Our driver was an ex-military officer named Squatter.  Even though he currently owns his own house, I think he got the name from squatting at his mom’s house too long.  Anyway, he was a great storyteller and made the ride a lot of fun.

We arrived early at the meeting point in Sydney.  Everyone was just hanging around outside the bus, so we decided to get coffee.  It turned out to be a fairly complicated street to cross with inconvenient crosswalks and fast traffic.  By the time we got back, everyone had selected their seats on the bus.  One side had double seats and the other side had single seats.  Of course, most of the singles had reserved double seats for themselves in the front of the bus.  Mr. HalfFull and I wanted to sit together, so we were relegated to a double all the way in the back.  This was not a good start!

Australian Capital Territory road sign

Our whole bus group posing for a photo on the side of the highway

One of the first stops was on the side of the highway.  I was quite confused.  Was the bus broken?  Did someone need to pee?  No, Squatter thought it was a good photo-op with the Australian Captial Territory sign.  He gathered all our cameras as we huddled and shivered behind the sign.

Oz Experience bus on highway

Walking back down the hill to the bus on the side of the highway

Then he commenced talking about Australian war history. I suppose this was interesting to him because of his military background, but I was beginning to wonder if he ever talked about anything else.

As we slowed down in the capital city of Canberra, the bus repeatedly stalled at low speeds in traffic circles.  I was not impressed.  Already I was in the last seat listening to war stories… and now the bus didn’t even work properly!

War Memorial

Red flowers next to the names of the fallen at the War Memorial in Canberra

I soon learned why Squatter was telling us so much about wars.  Our first stop in Canberra was the Australian War Memorial, which is also a museum inside.  Mr. HalfFull enjoyed the exhibits, but I’m not a huge fan of museums.  So a museum about war wasn’t my cup of joe, but I could appreciate that it was a beautiful memorial building.

Canberra

View of a Canberra promenade from the War Memorial

Canberra was a strange city.  Apparently the citizens in Sydney and Melbourne couldn’t agree on which city would be the capital, so they created Canberra as the capital in between.  Canberra is a planned city (actually designed by Americans).  Rather than the usual grid of streets, Canberra follows a wheel and spoke model, so all the main promenades flow into the center of town.  These wide streets are huge and seemed strangely empty.  But Squatter said they were designed for the influx of millions of people for celebrations.  The normal population is much smaller; plus many of the ministers of Parliament don’t even live there full time.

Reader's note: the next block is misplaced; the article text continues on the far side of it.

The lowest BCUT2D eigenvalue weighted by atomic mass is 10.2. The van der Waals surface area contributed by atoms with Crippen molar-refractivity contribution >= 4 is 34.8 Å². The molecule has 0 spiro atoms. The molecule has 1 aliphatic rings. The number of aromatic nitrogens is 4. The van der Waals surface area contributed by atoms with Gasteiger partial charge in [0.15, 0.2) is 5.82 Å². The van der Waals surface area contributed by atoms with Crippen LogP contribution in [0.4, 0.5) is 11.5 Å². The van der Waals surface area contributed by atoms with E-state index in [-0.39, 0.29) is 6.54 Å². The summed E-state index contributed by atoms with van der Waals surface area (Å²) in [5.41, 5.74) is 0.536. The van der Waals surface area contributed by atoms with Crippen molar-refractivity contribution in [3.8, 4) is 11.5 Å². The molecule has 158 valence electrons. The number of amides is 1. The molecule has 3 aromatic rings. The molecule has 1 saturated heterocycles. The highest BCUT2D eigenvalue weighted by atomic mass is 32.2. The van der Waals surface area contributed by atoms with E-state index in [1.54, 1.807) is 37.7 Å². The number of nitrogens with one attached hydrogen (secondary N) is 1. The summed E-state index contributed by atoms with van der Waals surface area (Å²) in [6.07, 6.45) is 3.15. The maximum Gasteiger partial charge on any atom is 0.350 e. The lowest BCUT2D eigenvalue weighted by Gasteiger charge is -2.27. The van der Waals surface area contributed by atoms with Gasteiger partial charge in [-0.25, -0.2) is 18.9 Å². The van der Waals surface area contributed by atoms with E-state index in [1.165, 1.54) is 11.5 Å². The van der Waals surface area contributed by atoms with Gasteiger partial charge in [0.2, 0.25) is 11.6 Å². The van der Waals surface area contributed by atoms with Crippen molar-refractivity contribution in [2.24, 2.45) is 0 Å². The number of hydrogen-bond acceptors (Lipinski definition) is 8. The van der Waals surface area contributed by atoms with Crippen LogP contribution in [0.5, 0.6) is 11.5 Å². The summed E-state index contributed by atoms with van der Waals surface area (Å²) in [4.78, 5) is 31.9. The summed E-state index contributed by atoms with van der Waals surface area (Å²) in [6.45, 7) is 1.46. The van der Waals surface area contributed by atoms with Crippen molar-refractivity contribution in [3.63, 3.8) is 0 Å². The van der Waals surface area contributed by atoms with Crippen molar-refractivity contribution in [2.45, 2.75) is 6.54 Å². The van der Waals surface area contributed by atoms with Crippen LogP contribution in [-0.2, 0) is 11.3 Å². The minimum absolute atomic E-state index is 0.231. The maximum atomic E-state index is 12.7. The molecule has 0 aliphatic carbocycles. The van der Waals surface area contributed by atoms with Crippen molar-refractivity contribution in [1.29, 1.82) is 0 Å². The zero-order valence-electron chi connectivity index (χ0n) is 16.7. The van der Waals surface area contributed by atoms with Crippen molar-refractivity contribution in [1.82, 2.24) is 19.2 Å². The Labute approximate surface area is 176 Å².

Old Parliament

Old Parliament House with Aboriginal Embassy on the lawn including the word "SOVEREIGNTY"

Our next destination was the Old Parliament House.  When Parliament was in session here, the Aboriginals set up a tent city on the lawn across the street to demand their own embassy.  The tent city has become their embassy, but must be manned to remain so.  Squatter warned us not to take photos of them because it might start a fight.  I didn’t actually see any people at the camp and we took our photos from across the lawn, so I guess that’s okay.  It reminds me a bit of the Occupy DC camps that were recently dismantled.  However, the Aboriginal Embassy had a lot more green space and fewer tents (and no expensive name-brand camping gear; it was pretty decrepit).

Australian Parliament

Ms. HalfEmpty sips coffee in front of Parliament House in Canberra

Queen at Parliament House

British lad on our tour kissing the statue of the queen at Parliament House

After seeing the Old Parliament, we were off to the current Parliament building.  Squatter gave us a tour of the inside and made sure to add a lurid detail about each political figure as we passed his/her portrait.  The design for the building was selected through a worldwide architecture contest.  While the final result is impressive, it’s not terribly practical.  The flag that flies 81 meters high gets so tattered in the wind that it must be replaced every 2 or 3 weeks at great expense.  On our tour, Squatter dared the 18-year-old lad from the UK to cross the ropes and kiss the statue of the queen.  As he knew (and Michelle Obama learned), you can’t touch the queen!  Shortly thereafter, our group was reprimanded by a security guard.

Australia

View from the bus